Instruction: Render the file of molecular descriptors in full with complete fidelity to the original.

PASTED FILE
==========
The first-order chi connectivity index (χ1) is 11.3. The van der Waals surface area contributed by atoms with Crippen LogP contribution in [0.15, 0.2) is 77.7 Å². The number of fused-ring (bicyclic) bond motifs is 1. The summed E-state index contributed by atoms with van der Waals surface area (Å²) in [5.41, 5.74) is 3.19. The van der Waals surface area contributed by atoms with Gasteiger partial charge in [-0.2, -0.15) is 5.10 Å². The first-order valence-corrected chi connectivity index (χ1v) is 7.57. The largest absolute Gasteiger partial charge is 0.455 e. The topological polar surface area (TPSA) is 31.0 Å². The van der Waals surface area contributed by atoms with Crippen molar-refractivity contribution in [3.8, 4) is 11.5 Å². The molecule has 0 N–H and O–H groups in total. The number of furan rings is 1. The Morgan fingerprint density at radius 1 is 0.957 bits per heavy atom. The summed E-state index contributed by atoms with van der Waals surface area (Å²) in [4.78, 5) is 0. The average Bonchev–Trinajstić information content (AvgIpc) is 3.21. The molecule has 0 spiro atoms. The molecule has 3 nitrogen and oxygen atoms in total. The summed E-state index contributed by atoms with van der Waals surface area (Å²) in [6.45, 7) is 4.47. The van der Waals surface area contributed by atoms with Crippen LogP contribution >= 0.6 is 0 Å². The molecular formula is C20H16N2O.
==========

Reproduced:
The first-order chi connectivity index (χ1) is 11.3. The van der Waals surface area contributed by atoms with Crippen LogP contribution in [0.15, 0.2) is 77.7 Å². The number of fused-ring (bicyclic) bond motifs is 1. The summed E-state index contributed by atoms with van der Waals surface area (Å²) in [5.41, 5.74) is 3.19. The van der Waals surface area contributed by atoms with Gasteiger partial charge in [-0.2, -0.15) is 5.10 Å². The first-order valence-corrected chi connectivity index (χ1v) is 7.57. The largest absolute Gasteiger partial charge is 0.455 e. The topological polar surface area (TPSA) is 31.0 Å². The van der Waals surface area contributed by atoms with Crippen molar-refractivity contribution in [3.8, 4) is 11.5 Å². The molecule has 0 N–H and O–H groups in total. The number of furan rings is 1. The Morgan fingerprint density at radius 1 is 0.957 bits per heavy atom. The summed E-state index contributed by atoms with van der Waals surface area (Å²) in [4.78, 5) is 0. The average Bonchev–Trinajstić information content (AvgIpc) is 3.21. The molecule has 0 spiro atoms. The molecule has 3 nitrogen and oxygen atoms in total. The summed E-state index contributed by atoms with van der Waals surface area (Å²) in [6.45, 7) is 4.47. The van der Waals surface area contributed by atoms with Crippen LogP contribution >= 0.6 is 0 Å². The molecular formula is C20H16N2O.